Moldova's new Prime Minister Maia Sandu visited Brussels on July 24 where she signed three financial assistance agreements worth $45 million with Johannes Hahn, the EU's enlargement commissioner.
The money is for economic development ($26 million), establishing the rule of law ($9 million), and for implementing an Association Agreement ($10 million).
Hahn praised the work Sandu has done since she became prime minister in June of the impoverished country nestled between Ukraine and Romania.
Mentioning that the European Commission dispersed $16 million to Moldova on July 23, Hahn said the money followed "the progress made by the Moldovan government in respect to the rule of law and anti-corruption efforts."
Regarding fighting graft, Maia said "we are in the process of selecting a new prosecutor-general who, we hope, is going to have enough courage, professionalism to start working on…corruption cases…[and] reform” the prosecution system.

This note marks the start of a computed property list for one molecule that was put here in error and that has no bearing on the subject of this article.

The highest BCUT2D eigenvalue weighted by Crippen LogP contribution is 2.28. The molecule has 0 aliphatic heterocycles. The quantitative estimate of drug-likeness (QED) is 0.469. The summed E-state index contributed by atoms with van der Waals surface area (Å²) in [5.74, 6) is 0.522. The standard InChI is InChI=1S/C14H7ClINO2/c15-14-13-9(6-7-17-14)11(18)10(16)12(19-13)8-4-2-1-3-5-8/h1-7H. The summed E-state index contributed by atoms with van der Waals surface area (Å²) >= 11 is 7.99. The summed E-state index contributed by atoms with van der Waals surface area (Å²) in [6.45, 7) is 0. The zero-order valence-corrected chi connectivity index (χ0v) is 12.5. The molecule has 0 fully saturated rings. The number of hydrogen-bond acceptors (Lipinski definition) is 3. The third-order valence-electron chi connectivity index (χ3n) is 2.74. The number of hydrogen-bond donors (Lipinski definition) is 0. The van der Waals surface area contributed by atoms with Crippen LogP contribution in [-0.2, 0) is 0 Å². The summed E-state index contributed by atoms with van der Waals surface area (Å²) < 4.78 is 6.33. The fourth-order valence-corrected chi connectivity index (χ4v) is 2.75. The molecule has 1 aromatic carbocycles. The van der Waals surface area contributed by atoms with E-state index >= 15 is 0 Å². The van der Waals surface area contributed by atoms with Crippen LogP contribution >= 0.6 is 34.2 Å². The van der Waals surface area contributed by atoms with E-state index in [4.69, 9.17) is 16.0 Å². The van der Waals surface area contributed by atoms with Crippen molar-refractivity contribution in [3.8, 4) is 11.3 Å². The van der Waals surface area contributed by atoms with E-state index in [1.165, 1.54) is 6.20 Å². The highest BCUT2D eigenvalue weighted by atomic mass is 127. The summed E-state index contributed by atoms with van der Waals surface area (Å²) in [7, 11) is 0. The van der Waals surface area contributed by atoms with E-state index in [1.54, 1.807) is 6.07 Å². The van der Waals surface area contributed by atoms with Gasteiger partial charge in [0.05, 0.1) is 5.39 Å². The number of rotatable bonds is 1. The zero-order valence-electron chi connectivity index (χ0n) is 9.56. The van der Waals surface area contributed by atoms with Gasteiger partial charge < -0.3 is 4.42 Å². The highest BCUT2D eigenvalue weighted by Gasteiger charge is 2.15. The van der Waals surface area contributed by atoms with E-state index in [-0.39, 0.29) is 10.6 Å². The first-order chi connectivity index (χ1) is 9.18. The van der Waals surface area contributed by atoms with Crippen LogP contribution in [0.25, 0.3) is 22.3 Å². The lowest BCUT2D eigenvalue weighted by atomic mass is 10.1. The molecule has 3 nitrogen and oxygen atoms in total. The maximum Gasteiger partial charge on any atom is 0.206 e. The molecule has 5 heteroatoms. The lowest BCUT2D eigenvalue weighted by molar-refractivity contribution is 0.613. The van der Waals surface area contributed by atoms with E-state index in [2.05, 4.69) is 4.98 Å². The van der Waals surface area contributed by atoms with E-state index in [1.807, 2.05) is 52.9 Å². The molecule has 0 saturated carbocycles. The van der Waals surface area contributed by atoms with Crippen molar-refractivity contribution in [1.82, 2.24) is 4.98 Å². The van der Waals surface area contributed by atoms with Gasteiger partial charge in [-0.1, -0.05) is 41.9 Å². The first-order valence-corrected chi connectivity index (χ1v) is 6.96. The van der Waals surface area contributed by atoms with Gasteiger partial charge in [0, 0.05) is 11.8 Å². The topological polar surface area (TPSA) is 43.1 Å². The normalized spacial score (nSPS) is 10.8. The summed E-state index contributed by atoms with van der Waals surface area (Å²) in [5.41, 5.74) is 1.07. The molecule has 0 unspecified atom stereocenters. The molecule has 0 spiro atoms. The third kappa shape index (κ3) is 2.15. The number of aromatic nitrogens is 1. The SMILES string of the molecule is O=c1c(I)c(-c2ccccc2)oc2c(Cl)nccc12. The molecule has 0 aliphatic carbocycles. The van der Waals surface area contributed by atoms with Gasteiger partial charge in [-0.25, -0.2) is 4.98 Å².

Sandu said that "corruption" became "really big" under the previous regime.
"I'm surprised every day to find out about [yet] another corruption scheme in a state enterprise, in a public institution. So we are flooded now with this information about corruption schemes, and the prosecution still doesn't work," she said.
The new government of Moldova, composed of the pro-European ACUM group and the pro-Russia Socialist Party, was formed last month after months of political deadlock that followed inconclusive parliamentary elections in February.
Sandu has pledged to improve ties with the EU as her government's priority.
Before meeting with Hahn, the Moldovan prime minister attended the European Parliament's Foreign Affairs Committee meeting.
And before her departure, she briefly met with European Commission President Jean-Claude Juncker.